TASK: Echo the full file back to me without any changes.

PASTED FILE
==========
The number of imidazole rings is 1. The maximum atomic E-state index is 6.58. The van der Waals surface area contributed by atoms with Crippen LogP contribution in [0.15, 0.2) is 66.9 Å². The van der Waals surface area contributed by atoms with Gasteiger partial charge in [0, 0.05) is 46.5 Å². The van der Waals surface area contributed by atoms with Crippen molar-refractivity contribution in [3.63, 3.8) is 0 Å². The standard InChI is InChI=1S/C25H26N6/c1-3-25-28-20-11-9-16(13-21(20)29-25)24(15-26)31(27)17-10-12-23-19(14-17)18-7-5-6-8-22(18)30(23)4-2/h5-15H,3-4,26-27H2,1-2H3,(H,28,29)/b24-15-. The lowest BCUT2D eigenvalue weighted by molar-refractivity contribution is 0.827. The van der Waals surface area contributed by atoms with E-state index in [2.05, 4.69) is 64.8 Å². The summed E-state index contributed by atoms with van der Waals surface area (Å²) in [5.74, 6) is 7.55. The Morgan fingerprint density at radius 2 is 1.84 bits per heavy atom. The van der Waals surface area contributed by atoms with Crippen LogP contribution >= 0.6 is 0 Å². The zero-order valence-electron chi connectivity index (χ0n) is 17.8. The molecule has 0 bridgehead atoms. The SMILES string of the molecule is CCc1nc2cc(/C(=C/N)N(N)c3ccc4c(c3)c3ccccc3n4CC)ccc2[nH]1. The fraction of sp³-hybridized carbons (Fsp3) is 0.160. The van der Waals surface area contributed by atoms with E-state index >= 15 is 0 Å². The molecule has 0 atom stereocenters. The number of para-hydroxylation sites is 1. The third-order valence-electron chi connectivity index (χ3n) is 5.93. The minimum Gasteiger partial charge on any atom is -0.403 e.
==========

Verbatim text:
The number of imidazole rings is 1. The maximum atomic E-state index is 6.58. The van der Waals surface area contributed by atoms with Crippen LogP contribution in [0.15, 0.2) is 66.9 Å². The van der Waals surface area contributed by atoms with Gasteiger partial charge in [0, 0.05) is 46.5 Å². The van der Waals surface area contributed by atoms with Crippen molar-refractivity contribution in [3.63, 3.8) is 0 Å². The standard InChI is InChI=1S/C25H26N6/c1-3-25-28-20-11-9-16(13-21(20)29-25)24(15-26)31(27)17-10-12-23-19(14-17)18-7-5-6-8-22(18)30(23)4-2/h5-15H,3-4,26-27H2,1-2H3,(H,28,29)/b24-15-. The lowest BCUT2D eigenvalue weighted by molar-refractivity contribution is 0.827. The van der Waals surface area contributed by atoms with E-state index in [2.05, 4.69) is 64.8 Å². The summed E-state index contributed by atoms with van der Waals surface area (Å²) in [5.74, 6) is 7.55. The Morgan fingerprint density at radius 2 is 1.84 bits per heavy atom. The van der Waals surface area contributed by atoms with Crippen LogP contribution >= 0.6 is 0 Å². The zero-order valence-electron chi connectivity index (χ0n) is 17.8. The molecule has 0 bridgehead atoms. The SMILES string of the molecule is CCc1nc2cc(/C(=C/N)N(N)c3ccc4c(c3)c3ccccc3n4CC)ccc2[nH]1. The fraction of sp³-hybridized carbons (Fsp3) is 0.160. The van der Waals surface area contributed by atoms with E-state index >= 15 is 0 Å². The molecule has 0 atom stereocenters. The number of para-hydroxylation sites is 1. The third-order valence-electron chi connectivity index (χ3n) is 5.93. The minimum Gasteiger partial charge on any atom is -0.403 e.